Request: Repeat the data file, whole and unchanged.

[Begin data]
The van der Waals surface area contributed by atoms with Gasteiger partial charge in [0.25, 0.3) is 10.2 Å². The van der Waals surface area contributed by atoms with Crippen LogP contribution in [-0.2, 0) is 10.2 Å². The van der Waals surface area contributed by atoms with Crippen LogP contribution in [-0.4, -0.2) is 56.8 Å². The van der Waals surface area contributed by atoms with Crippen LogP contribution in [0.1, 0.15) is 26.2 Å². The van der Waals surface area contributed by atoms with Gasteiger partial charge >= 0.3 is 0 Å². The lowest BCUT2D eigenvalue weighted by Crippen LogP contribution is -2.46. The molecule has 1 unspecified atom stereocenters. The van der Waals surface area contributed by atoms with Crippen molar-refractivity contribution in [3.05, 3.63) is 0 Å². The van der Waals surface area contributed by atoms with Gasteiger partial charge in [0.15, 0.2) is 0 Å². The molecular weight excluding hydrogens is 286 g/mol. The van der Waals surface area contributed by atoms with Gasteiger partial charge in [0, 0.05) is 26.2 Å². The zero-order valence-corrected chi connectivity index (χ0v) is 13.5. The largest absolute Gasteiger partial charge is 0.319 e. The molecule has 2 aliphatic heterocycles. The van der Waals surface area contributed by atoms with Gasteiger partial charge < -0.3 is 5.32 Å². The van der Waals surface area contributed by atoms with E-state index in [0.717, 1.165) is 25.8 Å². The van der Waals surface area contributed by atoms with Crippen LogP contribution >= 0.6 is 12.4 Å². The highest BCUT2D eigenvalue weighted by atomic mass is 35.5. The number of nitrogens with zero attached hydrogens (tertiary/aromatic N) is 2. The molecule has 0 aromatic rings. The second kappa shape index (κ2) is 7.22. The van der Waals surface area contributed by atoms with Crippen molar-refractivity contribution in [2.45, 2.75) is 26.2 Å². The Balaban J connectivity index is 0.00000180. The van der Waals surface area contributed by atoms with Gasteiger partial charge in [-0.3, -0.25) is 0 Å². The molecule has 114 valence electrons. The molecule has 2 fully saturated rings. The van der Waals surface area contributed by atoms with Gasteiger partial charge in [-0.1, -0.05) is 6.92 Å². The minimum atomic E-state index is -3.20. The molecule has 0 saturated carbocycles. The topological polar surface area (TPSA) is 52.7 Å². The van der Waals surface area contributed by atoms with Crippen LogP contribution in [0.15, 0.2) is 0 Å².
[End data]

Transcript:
The van der Waals surface area contributed by atoms with Gasteiger partial charge in [0.25, 0.3) is 10.2 Å². The van der Waals surface area contributed by atoms with Crippen LogP contribution in [-0.2, 0) is 10.2 Å². The van der Waals surface area contributed by atoms with Crippen LogP contribution in [-0.4, -0.2) is 56.8 Å². The van der Waals surface area contributed by atoms with Crippen LogP contribution in [0.1, 0.15) is 26.2 Å². The van der Waals surface area contributed by atoms with Gasteiger partial charge >= 0.3 is 0 Å². The lowest BCUT2D eigenvalue weighted by Crippen LogP contribution is -2.46. The molecule has 1 unspecified atom stereocenters. The van der Waals surface area contributed by atoms with Crippen molar-refractivity contribution in [3.05, 3.63) is 0 Å². The van der Waals surface area contributed by atoms with Gasteiger partial charge in [0.15, 0.2) is 0 Å². The molecular weight excluding hydrogens is 286 g/mol. The van der Waals surface area contributed by atoms with Gasteiger partial charge in [0, 0.05) is 26.2 Å². The zero-order valence-corrected chi connectivity index (χ0v) is 13.5. The largest absolute Gasteiger partial charge is 0.319 e. The molecule has 2 aliphatic heterocycles. The van der Waals surface area contributed by atoms with Gasteiger partial charge < -0.3 is 5.32 Å². The van der Waals surface area contributed by atoms with E-state index in [0.717, 1.165) is 25.8 Å². The van der Waals surface area contributed by atoms with Crippen LogP contribution >= 0.6 is 12.4 Å². The highest BCUT2D eigenvalue weighted by atomic mass is 35.5. The number of nitrogens with zero attached hydrogens (tertiary/aromatic N) is 2. The molecule has 0 aromatic rings. The second kappa shape index (κ2) is 7.22. The van der Waals surface area contributed by atoms with Crippen molar-refractivity contribution in [2.45, 2.75) is 26.2 Å². The Balaban J connectivity index is 0.00000180. The van der Waals surface area contributed by atoms with Gasteiger partial charge in [-0.3, -0.25) is 0 Å². The molecule has 114 valence electrons. The molecule has 2 fully saturated rings. The van der Waals surface area contributed by atoms with Gasteiger partial charge in [-0.1, -0.05) is 6.92 Å². The minimum atomic E-state index is -3.20. The molecule has 0 saturated carbocycles. The topological polar surface area (TPSA) is 52.7 Å². The van der Waals surface area contributed by atoms with Crippen LogP contribution in [0.15, 0.2) is 0 Å².